How To Be Happy In This Uncertain World
Global uncertainty reached unprecedented levels at the beginning of COVID-19 and remains elevated, according to the International Monetary Fund. The World Uncertainty Index—a quarterly measure of global economic and policy uncertainty covering 143 countries—shows that uncertainty remains about 50 per cent above its historical average during the 1996–2010 period. Numerous events are contributing to people feeling uncertain.
In addition to the pandemic and new variants, politics, the economy, job and company changes, finances, and health, are all contributing to high levels of uncertainty.
You are being bombarded with messaging and information through multiple media channels. Smartphones have infiltrated every part of our lives. The constant alerts and 24/7 negative news cycle are taking a toll on people’s emotional and psychological well-being. Just when it seems that events and life are stabilizing, a new event occurs. All external events are part of people’s life circumstances.
Humans crave security.
They want to feel safe and have a sense of control over their lives and well-being. Fear and uncertainty can leave people feeling stressed, anxious, and overwhelmed.
People’s happiness comes from a combination of genetic history, life circumstances, and choices.
People can choose to be happy in this uncertain world.
People can choose daily actions that will support this goal.
Just like taking care of one’s physical health, taking care of happiness is a choice. It takes effort and work. With intention, people can be very happy, even with all the uncertainty happening around them.
Here are seven happy strategies:
1. Reframe Stress To Challenging
Viewing stress as a helpful part of life, rather than harmful, is associated with better health, emotional well-being, and productivity at work, according to the research conducted by Stanford’s Alia Crum.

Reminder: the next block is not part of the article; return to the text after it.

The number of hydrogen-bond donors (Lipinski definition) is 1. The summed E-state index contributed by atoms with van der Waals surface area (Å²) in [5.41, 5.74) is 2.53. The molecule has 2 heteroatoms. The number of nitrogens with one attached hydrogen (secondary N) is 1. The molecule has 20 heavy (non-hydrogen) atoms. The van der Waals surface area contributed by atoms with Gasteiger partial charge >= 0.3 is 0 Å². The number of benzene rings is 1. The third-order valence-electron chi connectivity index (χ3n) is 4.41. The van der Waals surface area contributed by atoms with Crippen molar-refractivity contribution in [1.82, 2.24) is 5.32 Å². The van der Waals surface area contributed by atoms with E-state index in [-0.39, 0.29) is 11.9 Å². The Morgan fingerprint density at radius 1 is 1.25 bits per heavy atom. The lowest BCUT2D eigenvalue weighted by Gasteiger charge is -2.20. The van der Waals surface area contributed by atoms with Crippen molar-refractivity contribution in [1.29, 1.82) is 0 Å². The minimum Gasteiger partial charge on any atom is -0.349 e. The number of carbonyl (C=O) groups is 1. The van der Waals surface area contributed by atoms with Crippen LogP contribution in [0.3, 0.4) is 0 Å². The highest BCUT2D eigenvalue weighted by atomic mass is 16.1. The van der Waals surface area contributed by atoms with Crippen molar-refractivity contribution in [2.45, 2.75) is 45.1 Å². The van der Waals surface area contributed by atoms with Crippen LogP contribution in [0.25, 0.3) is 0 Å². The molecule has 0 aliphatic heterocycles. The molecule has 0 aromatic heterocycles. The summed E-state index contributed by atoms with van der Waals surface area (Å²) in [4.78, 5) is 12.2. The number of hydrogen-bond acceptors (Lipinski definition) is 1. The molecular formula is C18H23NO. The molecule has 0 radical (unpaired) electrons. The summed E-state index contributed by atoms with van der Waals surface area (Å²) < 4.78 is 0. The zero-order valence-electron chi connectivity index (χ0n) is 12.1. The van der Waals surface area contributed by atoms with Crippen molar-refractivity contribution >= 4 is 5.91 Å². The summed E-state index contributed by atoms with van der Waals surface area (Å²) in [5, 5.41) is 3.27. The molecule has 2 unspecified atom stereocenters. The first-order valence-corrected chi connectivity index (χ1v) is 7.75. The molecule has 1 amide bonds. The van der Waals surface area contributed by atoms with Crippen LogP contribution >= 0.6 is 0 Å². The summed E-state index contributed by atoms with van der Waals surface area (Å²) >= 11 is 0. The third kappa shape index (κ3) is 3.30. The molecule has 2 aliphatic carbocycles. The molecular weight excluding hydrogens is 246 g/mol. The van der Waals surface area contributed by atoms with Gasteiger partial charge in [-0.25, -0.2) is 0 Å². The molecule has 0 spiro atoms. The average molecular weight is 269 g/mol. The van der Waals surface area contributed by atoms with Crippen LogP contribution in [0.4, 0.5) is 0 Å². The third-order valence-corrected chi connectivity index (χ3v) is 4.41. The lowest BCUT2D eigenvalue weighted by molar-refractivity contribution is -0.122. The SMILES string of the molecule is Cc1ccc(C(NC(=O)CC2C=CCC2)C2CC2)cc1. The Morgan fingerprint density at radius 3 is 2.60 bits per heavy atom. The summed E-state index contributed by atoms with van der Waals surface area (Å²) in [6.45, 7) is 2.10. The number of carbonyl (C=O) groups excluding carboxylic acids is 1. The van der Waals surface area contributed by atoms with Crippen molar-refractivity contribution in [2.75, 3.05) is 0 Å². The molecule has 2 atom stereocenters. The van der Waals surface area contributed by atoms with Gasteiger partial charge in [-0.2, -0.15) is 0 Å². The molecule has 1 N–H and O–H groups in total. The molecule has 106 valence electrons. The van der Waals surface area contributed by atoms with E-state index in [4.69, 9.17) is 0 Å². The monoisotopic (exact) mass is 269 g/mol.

How people think about stress matters because it changes how people respond in stressful situations.
Viewing stress more positively encourages people to cope in ways that help them thrive, whether it’s tackling the source of stress, seeking social support, or finding meaning in it. People can use the word, “stretched”, instead of “stressed” as well.
2. Utilize Stress Recovery Tools
Dr. Tal Ben-Shahar said, “Stress is not the enemy; the enemy is lack of recovery”.
Getting adequate sleep nightly, eating healthy nutrition, meditation, regular movement, spending time in nature, stretching, reading, humor, and listening to music, are all tools to build up resilience.
When people take care of their physical and psychological well-being, they are better equipped to deal with the uncertainties of modern life.
People can notice when they are starting to feel stressed and then need to know when to take breaks. Productivity takes a nosedive after 50-hours a week, so it is beneficial to recharge on the weekends.
3. Focus On The Present
Uncertainty is often centered on worries about the future and all the bad things people anticipate happening. Instead of trying to predict what might happen, switch attention to what’s happening right now. Formal and informal mindfulness are extremely useful in staying present.